One of the most challenging problems confronting humanity at this juncture of our history is the rapid degradation of the environment and its so far not fully understood adverse effects on the quality of life that we humans as a race have come to appreciate and aspire to. The natural resources that we have known to support life and its continuity for billions of years past now no more seem to be the same secure, safe nurtures as they used to be.
Gurbani tells us that the temple of Akal Purkh is this very world – har mandar eho jagat hai – that we live in. God gave us the humans, some extra merits – manas ko prabh deiyi vadiayi – and even as other beings have their own place and purpose in the Divine scheme – jetai jee likhi sir kaar – they also serve the purposes of humans – awar jauni teri panihaari. On us thus rested the burden for care of this created world that God so lovingly created, continues to nurture, provide for and love.
True to some dire warnings by the scientific community, in recent years we have experienced raging Katrina, Tsunamis, violent climatic changes, earth quakes et al as if the tired and over burdened dhaul – the mythical bull representing the critical natural balance – is struggling to regain its poise, so necessary for the natural order to continue in harmony. This is even as we experience pollution levels and diseases never known before affecting our pursuit of peaceful enjoyment of comforts we thought we had created.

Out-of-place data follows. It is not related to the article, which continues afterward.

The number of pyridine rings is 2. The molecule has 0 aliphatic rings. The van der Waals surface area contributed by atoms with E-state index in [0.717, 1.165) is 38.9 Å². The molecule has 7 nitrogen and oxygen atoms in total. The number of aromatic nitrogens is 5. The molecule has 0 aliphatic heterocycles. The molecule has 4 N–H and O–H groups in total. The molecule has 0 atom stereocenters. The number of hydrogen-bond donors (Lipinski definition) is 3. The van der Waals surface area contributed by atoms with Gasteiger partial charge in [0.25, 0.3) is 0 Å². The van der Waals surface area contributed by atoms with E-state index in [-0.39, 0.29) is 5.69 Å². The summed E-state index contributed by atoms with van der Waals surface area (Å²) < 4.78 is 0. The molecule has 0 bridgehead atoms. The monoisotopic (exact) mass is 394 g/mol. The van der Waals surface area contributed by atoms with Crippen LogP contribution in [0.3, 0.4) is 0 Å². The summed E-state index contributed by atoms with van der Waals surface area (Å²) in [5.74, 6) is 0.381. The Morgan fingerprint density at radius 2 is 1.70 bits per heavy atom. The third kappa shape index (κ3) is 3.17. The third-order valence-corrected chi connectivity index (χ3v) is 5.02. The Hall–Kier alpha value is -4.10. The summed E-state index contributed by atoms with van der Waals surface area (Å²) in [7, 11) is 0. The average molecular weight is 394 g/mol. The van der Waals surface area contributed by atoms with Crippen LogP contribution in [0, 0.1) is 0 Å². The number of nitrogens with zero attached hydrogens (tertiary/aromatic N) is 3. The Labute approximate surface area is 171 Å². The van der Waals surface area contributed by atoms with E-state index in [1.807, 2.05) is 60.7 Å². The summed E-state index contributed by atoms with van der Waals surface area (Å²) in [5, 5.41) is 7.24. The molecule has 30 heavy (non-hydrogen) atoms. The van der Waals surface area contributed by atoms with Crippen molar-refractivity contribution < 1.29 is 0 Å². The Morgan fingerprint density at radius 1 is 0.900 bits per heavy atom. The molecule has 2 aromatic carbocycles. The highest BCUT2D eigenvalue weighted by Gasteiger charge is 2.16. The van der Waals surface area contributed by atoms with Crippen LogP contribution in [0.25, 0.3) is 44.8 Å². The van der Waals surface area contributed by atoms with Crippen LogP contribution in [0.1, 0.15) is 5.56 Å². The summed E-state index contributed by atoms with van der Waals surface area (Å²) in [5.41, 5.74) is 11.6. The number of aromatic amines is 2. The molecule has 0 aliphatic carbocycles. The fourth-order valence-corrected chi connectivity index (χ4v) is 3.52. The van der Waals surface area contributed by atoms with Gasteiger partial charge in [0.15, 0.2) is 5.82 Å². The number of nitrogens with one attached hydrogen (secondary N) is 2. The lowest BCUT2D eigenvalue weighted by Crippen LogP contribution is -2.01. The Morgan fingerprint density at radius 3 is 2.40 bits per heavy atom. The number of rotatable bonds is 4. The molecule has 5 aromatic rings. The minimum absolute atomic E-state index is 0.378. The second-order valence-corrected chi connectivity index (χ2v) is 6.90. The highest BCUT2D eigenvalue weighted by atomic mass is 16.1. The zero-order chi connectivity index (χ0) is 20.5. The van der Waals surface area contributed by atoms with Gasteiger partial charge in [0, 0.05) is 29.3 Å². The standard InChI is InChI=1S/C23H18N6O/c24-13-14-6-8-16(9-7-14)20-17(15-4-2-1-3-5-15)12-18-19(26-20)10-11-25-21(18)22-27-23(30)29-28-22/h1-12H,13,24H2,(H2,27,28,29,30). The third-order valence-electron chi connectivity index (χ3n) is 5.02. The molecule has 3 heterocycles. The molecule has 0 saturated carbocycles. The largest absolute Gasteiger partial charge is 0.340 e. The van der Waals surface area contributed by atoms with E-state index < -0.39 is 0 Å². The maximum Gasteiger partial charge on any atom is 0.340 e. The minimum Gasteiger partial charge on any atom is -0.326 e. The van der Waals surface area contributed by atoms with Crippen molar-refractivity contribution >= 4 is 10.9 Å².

Witnessing all this, a realization seems emerging that a more secure and sustainable world will require a significant shift in values that are driving our collective life styles and social habits. We have to draw upon our spiritual roots to seek guidance from the wisdom of Gurus, Savants and Sages to understand these developments and develop constructive initiatives to help, even if in some small ways, to retrieve the situation.
Some faith groups have taken a head start in this effort and have, by getting the congregations actively involved, succeeded in significantly enhancing their abilities to influence public policy formulation as well as implementation. We as a community have not been a part of such conversations because of our institutional weaknesses thus far.
Sikhs have traditionally been known to be so much closer and empathetic to nature and our theology teaches us to be respectful of creation and interdependencies in the created world, yet we have watched this growing debate as if we were not concerned. I am thankful that at last Eco Sikh have given a lead to our involvement in this vital area. Celebration of 14th March as the Sikh Environment Day is a step in the right direction.